From I Lourdesamy
This question has gained relevance and importance due to Dr Mahathir Mohamad’s comments recently in an interview with a news channel in Chennai, India.
He said Indians and Chinese in Malaysia are not completely loyal to the country. They do not speak Malay at home or practise Malay customs and culture.
He said they still identify themselves as Indians and Chinese, retain their own language and culture, and have close links with their country of origin. Therefore, they cannot claim ownership of Malaysia as the Malays can.
By extension, his statement applies to all other minorities in the country who do not meet the loyalty criteria of Mahathir.
According to Mahathir, the Indians, the Chinese, and others who came to Malaya/Malaysia a long time ago cannot claim to own the country because they are different from the Malays, the original owners of the country.
For them to own the country, they must “become” Malay. In other words, they must give up their own identity and assimilate themselves totally with the Malays and their way of life.
Only then can they be said to be loyal to the country, and hence claim ownership. This is Mahathir’s definition of a Malaysian.
The minorities in Malaysia have to give up their own ethnic and cultural identities and merge themselves into a single Malaysian identity, which is Malay.
Basically, one can interpret it or misinterpret it as a form of ethnic and cultural cleansing.
To me, Mahathir’s thinking is totally muddled and confused. It goes against all precepts and concepts today of nationhood, loyalty, cultural diversity, and citizenship.
It is a formula for disaster in a plural society like Malaysia.
It also presupposes that uniformity is more productive than diversity in developing Malaysia into a first-world country.
There is little empirical basis for this assumption. The evidence is overwhelmingly in favour of diversity as a potent force for creativity, innovation and entrepreneurship which are critical elements in developing a country.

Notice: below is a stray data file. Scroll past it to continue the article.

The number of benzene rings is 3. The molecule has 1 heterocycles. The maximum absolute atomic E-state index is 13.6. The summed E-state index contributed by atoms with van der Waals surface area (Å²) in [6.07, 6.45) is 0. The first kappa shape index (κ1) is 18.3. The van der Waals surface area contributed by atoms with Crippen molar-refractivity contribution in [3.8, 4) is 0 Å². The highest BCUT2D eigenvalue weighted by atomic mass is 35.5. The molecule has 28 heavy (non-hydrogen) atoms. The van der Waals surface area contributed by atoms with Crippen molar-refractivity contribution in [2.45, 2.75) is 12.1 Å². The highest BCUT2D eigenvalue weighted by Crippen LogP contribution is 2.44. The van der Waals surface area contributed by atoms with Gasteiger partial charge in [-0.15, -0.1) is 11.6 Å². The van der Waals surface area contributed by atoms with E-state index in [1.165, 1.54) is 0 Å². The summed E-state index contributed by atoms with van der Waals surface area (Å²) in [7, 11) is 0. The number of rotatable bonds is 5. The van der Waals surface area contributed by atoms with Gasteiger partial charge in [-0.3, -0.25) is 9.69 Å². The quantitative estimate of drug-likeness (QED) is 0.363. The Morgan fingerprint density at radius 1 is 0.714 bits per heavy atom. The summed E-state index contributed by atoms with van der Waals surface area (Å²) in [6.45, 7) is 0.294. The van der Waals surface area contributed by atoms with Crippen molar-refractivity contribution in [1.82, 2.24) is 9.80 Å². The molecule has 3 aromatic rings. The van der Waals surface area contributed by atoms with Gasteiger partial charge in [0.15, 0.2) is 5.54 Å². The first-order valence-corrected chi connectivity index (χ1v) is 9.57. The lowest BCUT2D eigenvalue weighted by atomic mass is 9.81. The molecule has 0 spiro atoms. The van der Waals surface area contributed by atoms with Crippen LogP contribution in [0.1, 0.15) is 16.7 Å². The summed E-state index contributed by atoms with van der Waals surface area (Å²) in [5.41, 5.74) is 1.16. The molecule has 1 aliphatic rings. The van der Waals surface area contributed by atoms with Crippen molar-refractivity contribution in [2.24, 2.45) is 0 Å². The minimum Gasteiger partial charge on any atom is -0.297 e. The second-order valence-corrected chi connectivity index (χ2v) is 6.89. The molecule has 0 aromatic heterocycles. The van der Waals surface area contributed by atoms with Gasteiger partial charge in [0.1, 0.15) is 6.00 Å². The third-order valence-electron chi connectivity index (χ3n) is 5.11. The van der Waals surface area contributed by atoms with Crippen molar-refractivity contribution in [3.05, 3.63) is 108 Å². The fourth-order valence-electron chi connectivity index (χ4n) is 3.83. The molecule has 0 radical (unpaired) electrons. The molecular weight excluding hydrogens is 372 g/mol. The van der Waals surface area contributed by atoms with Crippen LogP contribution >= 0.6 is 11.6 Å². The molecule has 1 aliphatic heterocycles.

Diversity is a pillar of strength for Malaysia, not a weakness. It would be foolish to replace this with uniformity. We don’t want all Malaysians to become Malays (if that is possible at all).
We want them to become good citizens. We want to retain the strength, dynamism and opportunities that come from our diversity and then build our Malaysian identity on top of that.
The Malaysian identity will be a unique amalgam of divergence and convergence, the meeting point of diversity and conformity.
In real terms, it means a mindset and behaviour that is realistic, accommodating and compromising. That is what a Malaysian would be.
A Malaysian would not be a product that comes out from a melting-pot of cultures where differences are discarded or eliminated.
This combination of divergence and convergence would be “Bangsa Malaysia” where all citizens would be equal before the law and where Bumiputera and non-Bumiputera distinctions would be replaced by affirmative action for all who need a level playing field to compete.
There would be no entitlement based on race.
It is critical we do not leave politicians to define a “Malaysian”. All Malaysians must participate and have an active role in defining “Bangsa Malaysia” because it is crucial for the future of the country.
The success or failure of Malaysia depends on how well we can learn to manage social divergence and convergence in the country.
Our social scientists need to play a greater role in helping to define the Malaysian identity so that the concept is not hijacked by politicians for their own ends.
Mahathir’s understanding of nation, nationality and citizenship is clearly limited and distorted.
Indians are not claiming ownership of Malaysia. They are claiming their rights as citizens of the country, which is enshrined in the Federal Constitution.
No one owns Malaysia. As citizens we have certain rights and responsibilities to the country.
The founding fathers of the country understood and recognised this and incorporated it into the constitution.
What Mahathir is saying is, in fact, going against the constitution.
I Lourdesamy is an FMT reader
The views expressed are those of the writer and do not necessarily reflect those of FMT.